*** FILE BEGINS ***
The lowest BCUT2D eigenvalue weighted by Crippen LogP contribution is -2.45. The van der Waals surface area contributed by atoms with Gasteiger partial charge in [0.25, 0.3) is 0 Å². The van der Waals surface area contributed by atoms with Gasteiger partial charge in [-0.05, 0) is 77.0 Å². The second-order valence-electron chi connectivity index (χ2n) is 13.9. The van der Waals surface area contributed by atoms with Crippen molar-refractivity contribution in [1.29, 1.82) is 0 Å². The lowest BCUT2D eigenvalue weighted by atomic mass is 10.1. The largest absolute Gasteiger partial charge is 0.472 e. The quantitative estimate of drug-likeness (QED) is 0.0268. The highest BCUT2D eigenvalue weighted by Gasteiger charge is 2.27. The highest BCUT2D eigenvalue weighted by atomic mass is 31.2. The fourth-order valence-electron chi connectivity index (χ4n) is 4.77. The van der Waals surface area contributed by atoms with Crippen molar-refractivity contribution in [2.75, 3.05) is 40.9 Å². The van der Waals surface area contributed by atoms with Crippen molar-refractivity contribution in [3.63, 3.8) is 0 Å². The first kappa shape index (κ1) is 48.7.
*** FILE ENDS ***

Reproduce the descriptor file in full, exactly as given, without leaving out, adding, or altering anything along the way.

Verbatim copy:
The lowest BCUT2D eigenvalue weighted by Crippen LogP contribution is -2.45. The van der Waals surface area contributed by atoms with Gasteiger partial charge in [0.25, 0.3) is 0 Å². The van der Waals surface area contributed by atoms with Gasteiger partial charge in [-0.05, 0) is 77.0 Å². The second-order valence-electron chi connectivity index (χ2n) is 13.9. The van der Waals surface area contributed by atoms with Crippen molar-refractivity contribution in [1.29, 1.82) is 0 Å². The lowest BCUT2D eigenvalue weighted by atomic mass is 10.1. The largest absolute Gasteiger partial charge is 0.472 e. The quantitative estimate of drug-likeness (QED) is 0.0268. The highest BCUT2D eigenvalue weighted by Gasteiger charge is 2.27. The highest BCUT2D eigenvalue weighted by atomic mass is 31.2. The fourth-order valence-electron chi connectivity index (χ4n) is 4.77. The van der Waals surface area contributed by atoms with Crippen molar-refractivity contribution in [2.75, 3.05) is 40.9 Å². The van der Waals surface area contributed by atoms with Crippen molar-refractivity contribution in [3.63, 3.8) is 0 Å². The first kappa shape index (κ1) is 48.7.